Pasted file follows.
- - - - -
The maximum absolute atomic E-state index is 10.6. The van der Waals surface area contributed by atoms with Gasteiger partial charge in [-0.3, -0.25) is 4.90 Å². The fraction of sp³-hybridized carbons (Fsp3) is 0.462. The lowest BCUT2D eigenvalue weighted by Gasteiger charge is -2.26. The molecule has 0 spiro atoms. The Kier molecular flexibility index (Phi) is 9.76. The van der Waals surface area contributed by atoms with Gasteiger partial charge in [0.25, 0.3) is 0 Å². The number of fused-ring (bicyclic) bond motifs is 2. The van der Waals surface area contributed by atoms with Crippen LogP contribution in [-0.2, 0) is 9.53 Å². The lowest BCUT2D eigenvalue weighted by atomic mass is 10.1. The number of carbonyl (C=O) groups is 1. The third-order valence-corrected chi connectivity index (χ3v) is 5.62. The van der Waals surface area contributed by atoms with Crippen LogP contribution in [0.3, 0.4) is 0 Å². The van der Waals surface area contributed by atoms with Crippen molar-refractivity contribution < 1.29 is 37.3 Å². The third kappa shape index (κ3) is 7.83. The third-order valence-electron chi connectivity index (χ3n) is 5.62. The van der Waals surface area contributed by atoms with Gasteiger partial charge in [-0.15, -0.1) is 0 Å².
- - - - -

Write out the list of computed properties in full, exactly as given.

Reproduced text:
The maximum absolute atomic E-state index is 10.6. The van der Waals surface area contributed by atoms with Gasteiger partial charge in [-0.3, -0.25) is 4.90 Å². The fraction of sp³-hybridized carbons (Fsp3) is 0.462. The lowest BCUT2D eigenvalue weighted by Gasteiger charge is -2.26. The molecule has 0 spiro atoms. The Kier molecular flexibility index (Phi) is 9.76. The van der Waals surface area contributed by atoms with Gasteiger partial charge in [0.25, 0.3) is 0 Å². The number of fused-ring (bicyclic) bond motifs is 2. The van der Waals surface area contributed by atoms with Crippen LogP contribution in [-0.2, 0) is 9.53 Å². The lowest BCUT2D eigenvalue weighted by atomic mass is 10.1. The number of carbonyl (C=O) groups is 1. The third-order valence-corrected chi connectivity index (χ3v) is 5.62. The van der Waals surface area contributed by atoms with Crippen LogP contribution in [0.3, 0.4) is 0 Å². The van der Waals surface area contributed by atoms with Crippen molar-refractivity contribution < 1.29 is 37.3 Å². The third kappa shape index (κ3) is 7.83. The third-order valence-electron chi connectivity index (χ3n) is 5.62. The van der Waals surface area contributed by atoms with Gasteiger partial charge in [-0.15, -0.1) is 0 Å².